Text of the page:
Treasury recommends that regulators review the mandatory five-year holding period for third-party purchasers and sponsors subject to this requirement. To the extent regulators determine that the emergence period for underwriting related losses is shorter than five years, the associated restrictions on sale or transfer should be reduced accordingly.
Treasury reiterates its recommendation that Congress designate one lead agency from among the six that promulgated the Credit Risk Retention Rulemaking to be responsible for future actions related to the rulemaking.
Treasury recommends that the number of required reporting fields for registered securitizations be reduced. Additionally, Treasury recommends that the SEC continue to refine its definitions to better standardize the reporting requirements on the remaining required fields.
Treasury recommends that the SEC explore adding flexibility to the current asset-level disclosure requirements by instituting a “provide or explain regime” for pre-specified data fields.
Treasury recommends that the SEC review the three-day waiting period for registered deals and consider reducing, dependent on securitized asset class.
Treasury recommends that the SEC signal that Reg AB II asset-level disclosure requirements will not be extended to unregistered 144A offerings or to additional securitized asset classes.
Harmonization Between CFTC and SEC
Treasury recommends that the CFTC and the SEC undertake and give high priority to a joint effort to review their respective rulemakings in each key Title VII reform area. The goals of this exercise should be to harmonize rules and eliminate redundancies to the fullest extent possible and to minimize imposing distortive effects on the markets and duplicative and inconsistent compliance burdens on market participants.
- As part of this review, the SEC should finalize its Title VII rules with the goal of facilitating a well-harmonized swaps and security-based swaps regime.
- This effort should also include consideration of the prospects for alternative compliance regimes — for example, a framework of interagency substituted compliance or mutual recognition — for any areas in which effective harmonization is not feasible.
- Public comment should be part of this process.
Treasury recommends that Congress consider further action to achieve maximum harmonization in the regulation of swaps and security-based swaps.
Margin Requirements for Uncleared Swaps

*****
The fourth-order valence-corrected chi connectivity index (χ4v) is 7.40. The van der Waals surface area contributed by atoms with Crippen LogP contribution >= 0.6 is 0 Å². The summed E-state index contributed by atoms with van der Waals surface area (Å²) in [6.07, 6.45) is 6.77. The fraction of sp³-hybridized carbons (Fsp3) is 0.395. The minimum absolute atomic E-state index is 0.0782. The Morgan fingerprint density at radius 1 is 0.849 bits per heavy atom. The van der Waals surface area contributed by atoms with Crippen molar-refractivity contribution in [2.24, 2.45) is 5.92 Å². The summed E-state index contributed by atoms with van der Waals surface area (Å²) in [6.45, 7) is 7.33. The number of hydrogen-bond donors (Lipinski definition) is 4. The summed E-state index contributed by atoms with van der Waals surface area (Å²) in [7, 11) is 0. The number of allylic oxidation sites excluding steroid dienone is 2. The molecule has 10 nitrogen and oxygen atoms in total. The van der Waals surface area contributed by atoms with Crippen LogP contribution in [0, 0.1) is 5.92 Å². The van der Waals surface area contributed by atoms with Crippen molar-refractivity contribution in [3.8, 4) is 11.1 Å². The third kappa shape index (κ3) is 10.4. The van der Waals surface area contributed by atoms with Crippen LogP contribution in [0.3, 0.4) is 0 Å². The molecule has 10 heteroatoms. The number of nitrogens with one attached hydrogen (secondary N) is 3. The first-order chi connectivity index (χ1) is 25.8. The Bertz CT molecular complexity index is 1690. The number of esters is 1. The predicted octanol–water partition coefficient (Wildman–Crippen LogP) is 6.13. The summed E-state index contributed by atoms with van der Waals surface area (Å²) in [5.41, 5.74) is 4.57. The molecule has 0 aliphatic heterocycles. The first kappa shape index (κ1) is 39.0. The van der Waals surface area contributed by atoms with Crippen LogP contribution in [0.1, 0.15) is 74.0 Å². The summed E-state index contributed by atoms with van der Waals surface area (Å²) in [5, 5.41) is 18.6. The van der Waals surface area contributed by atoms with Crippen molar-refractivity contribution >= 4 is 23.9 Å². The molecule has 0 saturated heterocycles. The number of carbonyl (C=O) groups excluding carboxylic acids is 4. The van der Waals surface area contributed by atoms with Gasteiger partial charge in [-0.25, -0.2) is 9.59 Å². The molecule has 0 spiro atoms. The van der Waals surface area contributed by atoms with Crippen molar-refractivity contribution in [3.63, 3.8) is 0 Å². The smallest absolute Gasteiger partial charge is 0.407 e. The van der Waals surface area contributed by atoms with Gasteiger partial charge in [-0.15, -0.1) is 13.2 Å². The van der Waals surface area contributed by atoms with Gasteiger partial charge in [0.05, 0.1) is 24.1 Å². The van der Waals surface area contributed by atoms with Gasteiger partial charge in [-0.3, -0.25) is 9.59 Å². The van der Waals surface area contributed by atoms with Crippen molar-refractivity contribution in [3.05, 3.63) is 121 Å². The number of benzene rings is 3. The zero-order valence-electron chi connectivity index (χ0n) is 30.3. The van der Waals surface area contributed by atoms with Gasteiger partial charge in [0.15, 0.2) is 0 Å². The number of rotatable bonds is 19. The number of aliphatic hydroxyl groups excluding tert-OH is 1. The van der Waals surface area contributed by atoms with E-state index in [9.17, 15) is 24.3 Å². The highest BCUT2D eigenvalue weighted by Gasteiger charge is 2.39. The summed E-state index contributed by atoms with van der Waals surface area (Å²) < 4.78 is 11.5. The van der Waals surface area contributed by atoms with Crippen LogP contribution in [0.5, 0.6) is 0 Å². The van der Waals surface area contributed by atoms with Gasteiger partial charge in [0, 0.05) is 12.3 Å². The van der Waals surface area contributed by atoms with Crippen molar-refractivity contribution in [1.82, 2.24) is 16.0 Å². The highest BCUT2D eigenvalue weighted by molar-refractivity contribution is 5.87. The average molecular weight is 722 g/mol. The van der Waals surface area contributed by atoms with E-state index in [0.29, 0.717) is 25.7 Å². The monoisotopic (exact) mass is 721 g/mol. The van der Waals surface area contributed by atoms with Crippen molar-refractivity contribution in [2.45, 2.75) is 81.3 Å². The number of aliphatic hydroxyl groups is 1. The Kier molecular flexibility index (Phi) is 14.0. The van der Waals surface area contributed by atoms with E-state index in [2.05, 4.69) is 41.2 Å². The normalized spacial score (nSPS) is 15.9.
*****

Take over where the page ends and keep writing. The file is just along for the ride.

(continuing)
Treasury recommends that U.S. regulators take steps to harmonize their margin requirements for uncleared swaps domestically and cooperate with non-U.S. jurisdictions that have implemented the Basel Committee on Banking Supervision-International Organization of Securities Commissions (BCBSIOSCO) framework to promote a level playing field for U.S. firms.
- The U.S. banking agencies should consider providing an exemption from the initial margin requirements for uncleared swaps for transactions between affiliates of a bank or bank holding company in a manner consistent with the margin requirements of the CFTC and the corresponding non-U.S. requirements, subject to appropriate conditions.
- The CFTC and U.S. banking regulators should work with their international counterparts to amend the uncleared margin framework so it is more appropriately tailored to the relevant risks.
- Where warranted based on logistical and operational considerations, the CFTC and the U.S. banking agencies should consider amendments to their rules to allow for more realistic time frames for collecting and posting margin.
- The CFTC and the U.S. banking regulators should reconsider the onesize-fits-all treatment of financial end users for purposes of margin on uncleared swaps and tailor their requirements to focus on the most significant source of risk.
- Consistent with these objectives, the SEC should repropose and finalize its proposed margin rule for uncleared security-based swaps in a manner that is aligned with the margin rules of the CFTC and the U.S. banking regulators.
CFTC Use of No-Action Letters
Treasury recommends that the CFTC take steps to simplify and formalize all outstanding staff guidance and no-action relief that has been used to smooth the implementation of the Dodd-Frank swaps regulatory framework. This should include, where necessary and appropriate, amendments to any final rules that have proven to be infeasible or unworkable, necessitating broadly applicable or multiyear no-action relief.
Cross-border Application and Scope: Treasury recommends that the CFTC and the SEC provide clarity around the cross-border scope of their regulations and make their rules compatible with non-U.S. jurisdictions where possible to avoid market fragmentation, redundancies, undue complexity, and conflicts of law. Examples of areas that merit reconsideration include:
- whether swap counterparties, trading platforms, and CCPs in jurisdictions compliant with international standards should be required to register with the CFTC or the SEC as a result of doing business with a U.S. firm’s foreign branch or affiliate;
- whether swap dealer registration should apply to a U.S. firm’s non-U.S. affiliate on the basis of trading with non-U.S. counterparties if the U.S. firm’s non-U.S. affiliate is effectively regulated as part of an appropriately robust regulatory regime or otherwise subject to Basel-compliant capital standards, regardless of whether the affiliate is guaranteed by its U.S. parent;
- whether U.S. firms’ foreign branches and affiliates, guaranteed or not, should be subject to Title VII’s mandatory clearing, mandatory trading, margin, or reporting rules when they trade with non-U.S. firms in jurisdictions compliant with international standards; and
- providing alternative ways for regulated entities to comply with requirements that may conflict with local privacy, blocking, and secrecy laws.
Substituted Compliance: Treasury recommends that effective cross-border cooperation include meaningful substituted compliance programs to minimize redundancies and conflicts.
- The CFTC and SEC should be judicious when applying their swaps rules to activities outside the United States and should permit entities, to the maximum extent practicable, to comply with comparable non-U.S. derivatives regulations, in lieu of complying with U.S. regulations.